‘White man speaking fluent British English’ led killing of 60 Kenyan football fans

Terence McCoy — SMH June 21, 2014

Aftermath of attack on Mpeketoni, Kenya. Click to enlarge

Aftermath of attack on Mpeketoni, Kenya. Click to enlarge

While Kenyans gathered around a television to watch the World Cup this week, there came the roar of an engine and the flash of the black Islamist flag that symbolises a terrorist insurgency that spans the globe. When the killing in Mpeketoni was done, more than 60 lay dead.

“The attackers were so many and were all armed with guns,” Meshack Kimani told Reuters. “They entered the video hall where we were watching a World Cup match and shot indiscriminately.”

On Wednesday, the possible identity of the terrorists’ alleged leader emerged in a series of interviews conducted by the London Telegraph. “I saw a white man who was speaking in fluent British English commanding the rest of the attackers,” one woman said.

Another added: “There was a white man among them; he was commanding them and was shouting now and then. I saw him ordering them to carry out the attacks. He could be heard speaking frequently and at one point he spoke in Arabic, but most of the time in English.”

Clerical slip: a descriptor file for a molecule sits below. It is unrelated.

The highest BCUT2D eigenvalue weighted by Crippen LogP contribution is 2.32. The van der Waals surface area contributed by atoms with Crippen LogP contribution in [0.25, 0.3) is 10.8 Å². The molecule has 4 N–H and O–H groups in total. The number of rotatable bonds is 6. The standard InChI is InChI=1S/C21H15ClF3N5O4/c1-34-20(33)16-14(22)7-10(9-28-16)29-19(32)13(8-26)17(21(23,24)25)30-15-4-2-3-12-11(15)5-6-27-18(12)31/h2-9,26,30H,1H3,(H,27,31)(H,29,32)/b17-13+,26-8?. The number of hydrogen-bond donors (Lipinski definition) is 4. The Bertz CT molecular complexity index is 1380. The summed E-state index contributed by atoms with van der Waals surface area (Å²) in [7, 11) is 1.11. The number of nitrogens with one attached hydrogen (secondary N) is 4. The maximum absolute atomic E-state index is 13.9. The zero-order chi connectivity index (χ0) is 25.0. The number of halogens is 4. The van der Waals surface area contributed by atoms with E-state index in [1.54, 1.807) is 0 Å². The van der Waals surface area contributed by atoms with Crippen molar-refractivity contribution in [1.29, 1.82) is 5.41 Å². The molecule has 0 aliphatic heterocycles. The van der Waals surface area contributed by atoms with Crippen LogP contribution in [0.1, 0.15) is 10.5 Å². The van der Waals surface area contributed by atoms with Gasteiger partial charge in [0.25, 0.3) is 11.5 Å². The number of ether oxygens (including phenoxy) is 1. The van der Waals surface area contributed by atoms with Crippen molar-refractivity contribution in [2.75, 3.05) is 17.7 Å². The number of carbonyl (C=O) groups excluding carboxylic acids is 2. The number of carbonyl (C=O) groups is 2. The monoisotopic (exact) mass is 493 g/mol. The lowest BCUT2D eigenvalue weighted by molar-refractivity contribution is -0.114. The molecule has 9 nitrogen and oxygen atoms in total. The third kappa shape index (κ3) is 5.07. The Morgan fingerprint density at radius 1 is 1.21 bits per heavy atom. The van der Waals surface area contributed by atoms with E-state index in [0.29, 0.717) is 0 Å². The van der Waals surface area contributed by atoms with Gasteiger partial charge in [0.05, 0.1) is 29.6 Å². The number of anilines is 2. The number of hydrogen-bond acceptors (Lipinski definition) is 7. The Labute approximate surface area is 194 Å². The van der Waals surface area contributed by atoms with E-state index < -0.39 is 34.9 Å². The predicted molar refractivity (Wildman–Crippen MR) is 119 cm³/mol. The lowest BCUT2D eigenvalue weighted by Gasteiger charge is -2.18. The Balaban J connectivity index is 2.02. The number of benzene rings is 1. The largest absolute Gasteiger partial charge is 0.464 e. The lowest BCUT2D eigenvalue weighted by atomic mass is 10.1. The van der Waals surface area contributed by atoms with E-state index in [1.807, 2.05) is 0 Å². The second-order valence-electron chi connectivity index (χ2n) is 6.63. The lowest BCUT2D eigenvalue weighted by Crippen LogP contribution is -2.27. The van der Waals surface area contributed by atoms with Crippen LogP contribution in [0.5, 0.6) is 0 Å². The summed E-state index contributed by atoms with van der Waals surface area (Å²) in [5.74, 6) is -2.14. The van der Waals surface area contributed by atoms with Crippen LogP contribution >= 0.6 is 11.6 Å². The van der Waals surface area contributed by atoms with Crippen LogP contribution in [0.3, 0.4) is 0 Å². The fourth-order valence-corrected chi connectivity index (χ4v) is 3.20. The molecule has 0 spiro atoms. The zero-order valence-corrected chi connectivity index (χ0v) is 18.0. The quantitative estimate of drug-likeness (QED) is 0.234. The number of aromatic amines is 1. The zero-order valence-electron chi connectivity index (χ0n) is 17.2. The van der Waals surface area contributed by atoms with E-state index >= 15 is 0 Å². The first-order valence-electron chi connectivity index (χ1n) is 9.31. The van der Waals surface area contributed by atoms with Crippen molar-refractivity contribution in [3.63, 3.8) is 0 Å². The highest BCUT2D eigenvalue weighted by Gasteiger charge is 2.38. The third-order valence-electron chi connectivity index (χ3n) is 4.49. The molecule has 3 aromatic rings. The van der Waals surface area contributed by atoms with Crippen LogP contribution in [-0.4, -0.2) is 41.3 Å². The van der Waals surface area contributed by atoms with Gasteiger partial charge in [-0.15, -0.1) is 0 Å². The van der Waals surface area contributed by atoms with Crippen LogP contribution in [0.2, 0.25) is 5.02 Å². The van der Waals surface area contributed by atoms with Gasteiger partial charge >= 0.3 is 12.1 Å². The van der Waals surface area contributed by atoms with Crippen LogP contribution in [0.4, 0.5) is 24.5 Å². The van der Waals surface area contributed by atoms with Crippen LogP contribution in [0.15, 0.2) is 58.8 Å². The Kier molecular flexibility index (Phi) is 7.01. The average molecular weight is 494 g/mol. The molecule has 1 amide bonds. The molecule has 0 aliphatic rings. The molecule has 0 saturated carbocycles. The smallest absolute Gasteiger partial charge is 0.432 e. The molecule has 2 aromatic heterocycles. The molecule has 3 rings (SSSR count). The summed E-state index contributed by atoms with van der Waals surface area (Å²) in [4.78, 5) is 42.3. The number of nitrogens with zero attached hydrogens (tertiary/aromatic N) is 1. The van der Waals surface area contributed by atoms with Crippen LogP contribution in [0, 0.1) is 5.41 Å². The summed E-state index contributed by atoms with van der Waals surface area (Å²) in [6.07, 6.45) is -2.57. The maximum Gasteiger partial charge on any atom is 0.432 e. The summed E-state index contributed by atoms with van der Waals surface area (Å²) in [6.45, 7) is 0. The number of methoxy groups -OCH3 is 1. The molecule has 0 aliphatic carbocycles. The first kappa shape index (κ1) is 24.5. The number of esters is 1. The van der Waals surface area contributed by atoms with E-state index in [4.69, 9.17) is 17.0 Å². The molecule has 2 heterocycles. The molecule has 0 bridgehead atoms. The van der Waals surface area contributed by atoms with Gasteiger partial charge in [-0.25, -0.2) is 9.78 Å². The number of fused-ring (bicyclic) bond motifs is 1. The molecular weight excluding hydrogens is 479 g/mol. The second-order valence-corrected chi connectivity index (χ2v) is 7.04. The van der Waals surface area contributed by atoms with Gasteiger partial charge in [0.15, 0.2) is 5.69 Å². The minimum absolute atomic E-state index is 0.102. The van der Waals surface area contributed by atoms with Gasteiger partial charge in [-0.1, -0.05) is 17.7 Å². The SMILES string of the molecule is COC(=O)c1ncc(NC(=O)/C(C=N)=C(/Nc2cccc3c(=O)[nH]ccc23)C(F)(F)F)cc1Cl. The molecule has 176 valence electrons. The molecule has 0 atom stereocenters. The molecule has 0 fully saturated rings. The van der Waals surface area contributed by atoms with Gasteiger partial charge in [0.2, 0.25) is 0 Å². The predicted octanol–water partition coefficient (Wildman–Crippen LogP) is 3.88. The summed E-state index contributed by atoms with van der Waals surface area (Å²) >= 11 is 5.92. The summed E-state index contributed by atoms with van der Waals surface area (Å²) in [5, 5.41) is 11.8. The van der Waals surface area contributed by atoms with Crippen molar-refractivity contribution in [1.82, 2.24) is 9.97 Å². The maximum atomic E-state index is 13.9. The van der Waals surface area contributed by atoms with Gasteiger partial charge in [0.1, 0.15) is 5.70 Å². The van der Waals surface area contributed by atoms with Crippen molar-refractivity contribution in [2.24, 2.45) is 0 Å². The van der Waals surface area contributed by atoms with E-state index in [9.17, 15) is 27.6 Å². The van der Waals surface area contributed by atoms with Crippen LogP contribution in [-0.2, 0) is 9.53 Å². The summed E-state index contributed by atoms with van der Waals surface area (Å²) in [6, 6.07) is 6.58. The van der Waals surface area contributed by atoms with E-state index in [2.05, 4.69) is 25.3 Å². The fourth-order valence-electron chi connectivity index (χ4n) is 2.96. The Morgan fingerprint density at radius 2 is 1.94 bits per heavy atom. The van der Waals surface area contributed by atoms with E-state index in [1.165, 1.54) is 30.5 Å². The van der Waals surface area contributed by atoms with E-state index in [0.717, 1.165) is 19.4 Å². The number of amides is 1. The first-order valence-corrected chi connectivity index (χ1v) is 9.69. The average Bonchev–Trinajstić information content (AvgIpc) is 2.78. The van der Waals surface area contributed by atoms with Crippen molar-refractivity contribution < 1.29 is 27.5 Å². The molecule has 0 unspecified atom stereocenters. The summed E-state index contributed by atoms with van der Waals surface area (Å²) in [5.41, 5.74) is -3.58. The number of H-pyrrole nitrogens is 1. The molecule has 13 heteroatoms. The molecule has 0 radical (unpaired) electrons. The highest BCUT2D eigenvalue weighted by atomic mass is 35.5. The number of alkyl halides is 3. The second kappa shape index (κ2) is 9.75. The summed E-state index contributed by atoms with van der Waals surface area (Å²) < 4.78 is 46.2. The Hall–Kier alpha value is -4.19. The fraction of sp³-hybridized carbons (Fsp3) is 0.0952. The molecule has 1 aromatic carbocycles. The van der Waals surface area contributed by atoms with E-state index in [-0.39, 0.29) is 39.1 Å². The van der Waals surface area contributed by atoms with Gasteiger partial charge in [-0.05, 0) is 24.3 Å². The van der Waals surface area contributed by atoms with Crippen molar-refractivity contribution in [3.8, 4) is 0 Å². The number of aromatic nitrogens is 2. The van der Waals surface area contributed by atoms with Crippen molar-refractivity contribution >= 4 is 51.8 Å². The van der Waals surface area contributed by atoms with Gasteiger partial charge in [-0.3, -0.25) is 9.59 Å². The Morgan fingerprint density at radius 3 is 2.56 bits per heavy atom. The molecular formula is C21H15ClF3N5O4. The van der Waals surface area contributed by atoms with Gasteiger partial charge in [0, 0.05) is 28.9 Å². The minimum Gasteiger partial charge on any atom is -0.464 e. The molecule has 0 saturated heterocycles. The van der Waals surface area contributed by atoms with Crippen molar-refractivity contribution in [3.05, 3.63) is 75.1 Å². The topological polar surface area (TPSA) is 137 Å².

A third witness told the Telegraph that “all were commanded by someone who was white”.

Samantha Lewthwaite Click to enlarge

Samantha Lewthwaite Click to enlarge

The stories, if true, mark the latest example of a Westerner participating in radical Islamic attacks. From the world’s most wanted woman, Samantha Lewthwaite — a murderous militant who is white, Christian and British — to thousands of Europeans fighting alongside jihadists in Syria, Westerners are turning against their own countries. As The Age reported this week, several Australians have joined rebels fighting in Iraq.

Earlier this month, a young Frenchman named Mehdi Nemmouche, who spent more than a year training in Syria, was charged with a recent shooting at Brussels’s Jewish Museum that left four dead. When he was arrested, his gun was wrapped in a sheet emblazoned with the name of the Islamic State in Iraq and the Levant (ISIL). “He spent over a year in Syria, where he seems to have joined the ranks of combatant groups, jihadist terrorist groups,” Paris public prosecutor Francois Molis said.
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